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‘Technology makes the human part of work more important than ever’

Dr Margaret Heffernan says we will always need creativity and collaboration

The robots are coming but if you’re an organisation that wants to succeed it’s actually the humans you want. Unfortunately, with so many of us in thrall to technology, it’s not fully appreciated.

Dr Margaret Heffernan, entrepreneur, TED talk speaker, business author and former CEO, explores the theme in her keynote speech at the upcoming Talent Summit HR and Leadership Conference.

For Heffernan, who is also an entrepreneur and CEO, organisations – and in particular their employees – are currently suffering the consequences of some erroneous thinking on the part of leadership.

“No matter how much technology can improve something, we will also need human creativity, collaboration and reflection. The really important thing is that our workplaces must be organised in such as way as to develop people’s ability to work together, to grow and explore.”


Technology does not do away with humans. It does the opposite. “Technology makes the human part of work more important than ever. That is something that is hugely underdeveloped and underrated, and in fact, was so even before technology decided it was the centre of the universe.”

It also leads to what she terms the technology paradox. “That is, we use it to outsource work to digital machines. But when we do that, we also lose the ability to do that work ourselves.”

The consequences and limitations of this are rarely adequately explored. “You might want to outsource boring routine work. But if you think that human communications, human creativity and human imagination can be outsourced to a machine, you are in for a huge surprise.”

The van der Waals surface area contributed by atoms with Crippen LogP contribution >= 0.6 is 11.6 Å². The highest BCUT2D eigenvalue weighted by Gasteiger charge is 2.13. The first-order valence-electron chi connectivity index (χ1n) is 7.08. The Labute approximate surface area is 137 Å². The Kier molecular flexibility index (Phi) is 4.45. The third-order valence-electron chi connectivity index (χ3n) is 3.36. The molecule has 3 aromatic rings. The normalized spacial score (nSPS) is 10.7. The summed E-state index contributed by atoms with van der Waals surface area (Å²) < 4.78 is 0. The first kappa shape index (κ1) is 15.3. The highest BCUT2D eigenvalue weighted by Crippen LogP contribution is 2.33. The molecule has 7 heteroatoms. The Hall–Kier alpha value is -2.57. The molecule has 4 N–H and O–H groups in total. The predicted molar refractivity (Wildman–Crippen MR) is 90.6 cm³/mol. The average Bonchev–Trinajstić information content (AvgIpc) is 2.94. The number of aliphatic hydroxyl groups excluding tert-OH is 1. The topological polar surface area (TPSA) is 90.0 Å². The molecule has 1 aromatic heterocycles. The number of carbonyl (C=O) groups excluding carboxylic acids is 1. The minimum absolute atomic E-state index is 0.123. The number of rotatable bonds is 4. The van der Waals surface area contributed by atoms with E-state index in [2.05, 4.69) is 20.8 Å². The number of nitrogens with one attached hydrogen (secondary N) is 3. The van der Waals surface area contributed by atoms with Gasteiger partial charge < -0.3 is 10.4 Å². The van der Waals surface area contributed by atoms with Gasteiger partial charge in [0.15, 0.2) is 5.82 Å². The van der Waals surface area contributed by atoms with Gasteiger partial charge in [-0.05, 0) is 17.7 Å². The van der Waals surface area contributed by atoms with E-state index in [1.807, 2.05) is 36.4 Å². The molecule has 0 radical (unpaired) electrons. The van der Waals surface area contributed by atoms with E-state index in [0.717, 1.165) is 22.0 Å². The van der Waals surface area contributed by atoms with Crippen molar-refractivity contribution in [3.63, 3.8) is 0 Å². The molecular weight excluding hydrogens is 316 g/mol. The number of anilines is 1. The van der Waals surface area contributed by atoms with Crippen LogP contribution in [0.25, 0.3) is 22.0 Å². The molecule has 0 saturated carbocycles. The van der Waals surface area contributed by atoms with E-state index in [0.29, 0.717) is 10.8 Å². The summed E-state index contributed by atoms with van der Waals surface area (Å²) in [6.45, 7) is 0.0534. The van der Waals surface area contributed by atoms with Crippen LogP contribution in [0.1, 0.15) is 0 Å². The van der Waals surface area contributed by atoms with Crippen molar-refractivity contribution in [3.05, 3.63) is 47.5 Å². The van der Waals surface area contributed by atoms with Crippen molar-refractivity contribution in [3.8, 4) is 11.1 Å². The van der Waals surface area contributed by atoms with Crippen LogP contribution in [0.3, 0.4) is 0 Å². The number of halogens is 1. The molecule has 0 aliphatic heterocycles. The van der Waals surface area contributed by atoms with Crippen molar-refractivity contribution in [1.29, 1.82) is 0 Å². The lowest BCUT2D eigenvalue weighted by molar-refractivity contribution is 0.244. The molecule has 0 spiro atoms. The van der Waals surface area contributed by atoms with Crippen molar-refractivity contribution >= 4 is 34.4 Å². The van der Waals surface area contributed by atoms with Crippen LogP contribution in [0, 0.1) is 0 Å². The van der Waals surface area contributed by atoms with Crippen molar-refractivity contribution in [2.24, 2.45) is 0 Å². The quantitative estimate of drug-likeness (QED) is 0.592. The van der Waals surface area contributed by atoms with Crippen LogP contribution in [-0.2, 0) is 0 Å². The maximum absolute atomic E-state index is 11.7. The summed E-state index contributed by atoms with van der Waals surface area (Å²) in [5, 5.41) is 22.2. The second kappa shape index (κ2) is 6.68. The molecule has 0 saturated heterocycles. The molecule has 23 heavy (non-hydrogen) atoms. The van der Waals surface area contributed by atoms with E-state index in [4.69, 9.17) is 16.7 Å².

For a start, the race to digitise and automate ignores an inconvenient truth: “What really motivates people at work is each other, and their ability to work together and satisfy each other’s needs.”

Treating people with human compassion, dignity and respect is the key to true workplace wellness

Two things happened in the world of work in the last century which have conspired to throw humans under the technology bus. Two “nasty things”, as Heffernan calls them.

“First was ‘economic man’, the belief that all humans were motivated by financial rewards and that if you just tweaked the rewards well enough you could motivate people to do things. Well, that didn’t work. All it did was motivate some people to do the wrong things because, in fact, people seek much more from work than that, including the opportunity to develop themselves, to learn and grow, to have an impact, to be listened to and respected and to feel they belong to a community,” she says.

It is now more important than ever to start talking about the social rewards of work, she says, and in particular, how we can manage organisations so that they don’t put their people under so much pressure.

This leads us to the second nasty element of modern organisational behaviour – scientific management.